It wasn’t a total surprise, since I had always known she had a passion for social activism. Still, it was quite a slap in the face, considering that I could have, all along, chosen to look for a doctor I could see more inexpensively, one who might have better suited my needs in the moment, but had instead kept going to her, believing quite wrongly that I was investing in my future.
It stung. I admit, I took it a bit more personally than was warranted. It was a business decision on her part–but it still hurt. It seems like no one wants to treat chronic pain patients anymore; aren’t we underserved too?
Habitually (and desperately trying to avoid change) I began to plot ways in which I could continue to see her at her new clinic, even if it meant paying more since I might still be covered by my day job insurance. I began to hear Odin clearing His throat impatiently in my head.
So, I met with my HR director at my day job, and learned that my FMLA will keep me on the company insurance until September, which gives me plenty of time to find a new doctor who will approve my FMLA extension for the next year. Odin’s throat-clearings resolved into words: “With everything that you demand of your body and your mind, don’t you deserve the best care available–especially while you can still afford it? Take care of My wife, dammit.”
So, despite the fact that this area is notorious for its doctor shortage, and especially so for rheumatologists who will not treat fibromyalgia, I will be starting a search for a rheumatologist this week. I’ll call a few doctors each week until I find a suitable one, and make an appointment. And then I’ll hope for the best. What I hope for is to find someone who actually cares about me and thinks I’m worth serving. What I’ll settle for is someone who will redo my blood tests, make sure no auto-immune condition more dire than fibro has reared its ugly head, re-certify my FMLA for another year, and get me on some meds that can manage my pain effectively and not cause horrendous withdrawal symptoms if I’m as much as an hour late in taking them. (I also need to find a dentist and a gyn, but those can wait; the rheumatologist has to come first.)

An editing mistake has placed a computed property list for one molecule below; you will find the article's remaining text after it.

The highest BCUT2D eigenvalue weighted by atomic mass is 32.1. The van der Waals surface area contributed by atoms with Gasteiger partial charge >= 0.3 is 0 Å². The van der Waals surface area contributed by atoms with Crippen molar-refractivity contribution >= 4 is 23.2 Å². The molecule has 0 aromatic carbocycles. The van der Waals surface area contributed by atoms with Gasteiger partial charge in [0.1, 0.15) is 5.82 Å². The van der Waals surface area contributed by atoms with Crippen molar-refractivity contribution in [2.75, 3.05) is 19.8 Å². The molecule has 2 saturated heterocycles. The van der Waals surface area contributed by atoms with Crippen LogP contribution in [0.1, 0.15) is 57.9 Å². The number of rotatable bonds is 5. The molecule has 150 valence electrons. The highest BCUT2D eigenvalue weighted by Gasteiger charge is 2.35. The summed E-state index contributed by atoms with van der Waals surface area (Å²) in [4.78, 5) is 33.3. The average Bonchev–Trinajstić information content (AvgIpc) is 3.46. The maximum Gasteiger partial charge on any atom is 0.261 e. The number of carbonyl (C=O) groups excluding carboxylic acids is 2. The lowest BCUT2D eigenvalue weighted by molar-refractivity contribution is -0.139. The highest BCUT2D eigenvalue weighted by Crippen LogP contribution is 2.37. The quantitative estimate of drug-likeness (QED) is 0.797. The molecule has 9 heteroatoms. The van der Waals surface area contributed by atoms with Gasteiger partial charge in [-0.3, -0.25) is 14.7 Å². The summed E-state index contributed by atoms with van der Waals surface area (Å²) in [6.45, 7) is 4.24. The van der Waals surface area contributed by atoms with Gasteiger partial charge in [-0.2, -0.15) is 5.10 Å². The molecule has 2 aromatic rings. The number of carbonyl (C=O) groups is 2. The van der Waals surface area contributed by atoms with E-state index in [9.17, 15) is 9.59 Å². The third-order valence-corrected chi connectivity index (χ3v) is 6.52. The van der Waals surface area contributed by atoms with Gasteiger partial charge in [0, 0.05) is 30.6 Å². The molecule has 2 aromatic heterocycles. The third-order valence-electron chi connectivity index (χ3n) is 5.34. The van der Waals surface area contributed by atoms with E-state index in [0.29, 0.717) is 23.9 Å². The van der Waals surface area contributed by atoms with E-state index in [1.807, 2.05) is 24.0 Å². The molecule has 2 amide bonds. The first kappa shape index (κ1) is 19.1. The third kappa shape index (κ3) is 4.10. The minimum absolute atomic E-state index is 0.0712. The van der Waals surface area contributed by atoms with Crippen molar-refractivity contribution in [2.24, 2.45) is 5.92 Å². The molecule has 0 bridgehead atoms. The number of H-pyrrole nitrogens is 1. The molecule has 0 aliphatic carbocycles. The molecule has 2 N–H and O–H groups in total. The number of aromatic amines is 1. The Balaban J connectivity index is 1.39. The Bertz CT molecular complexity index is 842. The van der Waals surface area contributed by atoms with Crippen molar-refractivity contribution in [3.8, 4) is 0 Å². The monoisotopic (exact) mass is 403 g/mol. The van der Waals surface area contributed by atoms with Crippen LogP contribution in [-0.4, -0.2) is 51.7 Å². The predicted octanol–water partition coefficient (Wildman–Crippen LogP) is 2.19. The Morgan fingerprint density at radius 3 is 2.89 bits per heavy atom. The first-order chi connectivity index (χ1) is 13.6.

I’m Odin’s wife. It’s time I stopped treating myself as a second-class citizen who can settle for whatever she’s handed by others. It’s time I stopped being lazy and dismissive when it comes to my own care; after all, I depend on my physical and mental well-being for pretty much everything. And most of all, it’s time I curbed my invasive little habit of giving away my power to other people.
What about you? Have you found yourself in a situation recently where you realized you’ve been giving away your power for far too long, or cherishing unrealistic expectations of others to your own detriment? If you’ve been doing anything at all similar to the above, then I urge you: take back your power NOW. Don’t wait, and don’t worry what other people may think. Take care of yourself first. I’m sure the gods Who love you are urging no less.